AND He is grieved.  He knows you and me have chosen the world over the Lord.

What would we be doing with our time if the Almighty God was physically present in the room with us?   

Stay tuned for Part 3....

Wednesday, October 26, 2011

Clipston does not disappoint!

A Place of Peace..... Book 3 in the Kauffman Amish Bakery Series.... A Great Read!

Book Description:  Miriam Lapp returns to the Amish community she once belonged to when she hears of her mother's death. Amidst her grief and some painful lies from her past, she is forced to face the people who rejected her. Losing her once fiancĂ© and being shunned by her father becomes an excruciating test of her faith. A Place of Peace is one story you won't soon forget.

My thoughts:  Wow!  I read Books 1 and 2 in this series and I have to say Clipston just gets better with each book.  Read my previous reviews Here and Here  I predicted that she is an author to watch as she developed her style and she has become one of my favs. 

In A Place of Peace, Clipston again gives you enough background that you are not lost if you did not read book 1 & 2.  Her main characters of Timothy and Miriam are believable and you do find yourself tearing up on occasion as you become engrossed in their lives.  Clipston does an excellent job of weaving two main plotlines of Timothy and Miriam's stories with the story of Miriam's niece.  The story keeps you enthralled from page 1 and it is an easy, fast read.  I don't want to spoil the story lines here but I do want to encourage you to read it .  There is a reason this book won all the awards below!

A Place of Peace was a CBA Bestseller, a Christian Book Distributors Bestseller, and received Romantic Times Four Star review!

I give it 4 stars!

I was given a complimentary copy of this book in exchange for my fair and honest review.  As always, all opinions are my own!

Tuesday, October 25, 2011

Wage War!

So, I post a few days back about "Serving Roadkill"...the idea that our family has gotten comfortable with  some choices that are just not good choices.  I wouldn't say they were awful...meaning we are not sitting over here, letting our children enjoy the vices of the day.  However, we have allowed the enemy to sneak in our household in small ways....we have let our guard down.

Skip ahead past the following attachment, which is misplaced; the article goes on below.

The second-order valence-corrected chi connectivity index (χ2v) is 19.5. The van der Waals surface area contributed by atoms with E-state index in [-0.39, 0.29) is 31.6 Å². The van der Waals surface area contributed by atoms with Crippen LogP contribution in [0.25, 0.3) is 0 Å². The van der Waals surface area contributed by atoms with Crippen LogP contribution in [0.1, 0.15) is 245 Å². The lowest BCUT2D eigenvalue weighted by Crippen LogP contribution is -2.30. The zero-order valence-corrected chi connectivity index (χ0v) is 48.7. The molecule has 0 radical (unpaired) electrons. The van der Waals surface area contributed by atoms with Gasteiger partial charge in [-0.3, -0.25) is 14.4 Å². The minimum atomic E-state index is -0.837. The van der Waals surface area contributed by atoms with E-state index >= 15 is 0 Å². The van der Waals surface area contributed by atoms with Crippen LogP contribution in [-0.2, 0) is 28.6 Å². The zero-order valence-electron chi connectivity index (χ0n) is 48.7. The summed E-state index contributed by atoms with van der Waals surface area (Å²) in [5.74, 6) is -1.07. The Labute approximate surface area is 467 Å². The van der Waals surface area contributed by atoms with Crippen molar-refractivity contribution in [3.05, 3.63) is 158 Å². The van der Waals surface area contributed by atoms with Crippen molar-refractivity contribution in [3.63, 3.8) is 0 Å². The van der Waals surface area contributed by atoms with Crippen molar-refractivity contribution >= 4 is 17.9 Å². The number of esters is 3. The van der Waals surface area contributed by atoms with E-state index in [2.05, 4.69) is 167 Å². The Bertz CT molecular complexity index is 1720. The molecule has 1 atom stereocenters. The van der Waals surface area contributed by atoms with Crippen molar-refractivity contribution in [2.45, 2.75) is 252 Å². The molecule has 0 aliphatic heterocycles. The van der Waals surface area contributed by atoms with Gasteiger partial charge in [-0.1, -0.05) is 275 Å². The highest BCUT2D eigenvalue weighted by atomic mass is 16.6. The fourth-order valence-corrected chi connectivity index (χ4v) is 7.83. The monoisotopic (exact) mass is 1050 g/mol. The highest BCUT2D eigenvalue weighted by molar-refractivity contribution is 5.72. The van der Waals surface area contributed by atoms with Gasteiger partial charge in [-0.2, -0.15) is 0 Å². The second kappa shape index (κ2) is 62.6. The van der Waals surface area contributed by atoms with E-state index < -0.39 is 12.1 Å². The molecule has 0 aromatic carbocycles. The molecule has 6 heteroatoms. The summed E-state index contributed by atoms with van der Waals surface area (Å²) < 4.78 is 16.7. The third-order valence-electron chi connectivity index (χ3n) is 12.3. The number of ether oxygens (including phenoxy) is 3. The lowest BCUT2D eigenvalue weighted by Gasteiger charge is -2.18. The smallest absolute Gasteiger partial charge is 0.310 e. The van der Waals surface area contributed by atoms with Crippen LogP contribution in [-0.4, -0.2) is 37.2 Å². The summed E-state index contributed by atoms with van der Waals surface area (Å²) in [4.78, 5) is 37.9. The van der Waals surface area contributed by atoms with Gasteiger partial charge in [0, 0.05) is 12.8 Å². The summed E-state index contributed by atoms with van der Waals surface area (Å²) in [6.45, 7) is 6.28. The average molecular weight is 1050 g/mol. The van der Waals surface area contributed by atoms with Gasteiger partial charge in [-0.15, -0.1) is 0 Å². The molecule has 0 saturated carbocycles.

And wouldn't you know it?  what does our pastor preach on this Sunday?  Waging War!

Rather than bore you with my paraphrase, here is a link to the sermon.....
Wage War by David Platt
Listen to it....

Monday, October 24, 2011

Musing Mondays.....

Musing Mondays is a weekly meme hosted by Should Be Reading

This week's question is....

Do you listen to audiobooks?  Why or why not?  

Yes and no....as a family, we have listened to several audiobooks. Especially when my children were younger.  But I have to clarify...these were usually radio dramas more than unabridged "true" books.

I have found that I don't like audiobooks for myself.  There is something beautiful about holding a "real book" and reading it for myself.  Maybe because I am a visual learner?  I like to READ the words...I have not been able to get use to listening to someone read to me.  But the audio dramas are so different in that there are sound effects and numerous voices and it is similar to a movie just without the picture.

What about you?  Would you like to join in this musing?

Saturday, October 22, 2011

Serving up RoadKIll (we do live in Alabama)

It seems our family has been feasting on carrion.

Dead and decaying flesh.  Or something similar to it.  It stinks.

As I studied this earth-shattering revelation, I realized it was just semantics.



By now you are wondering how in the world did I make this discovery?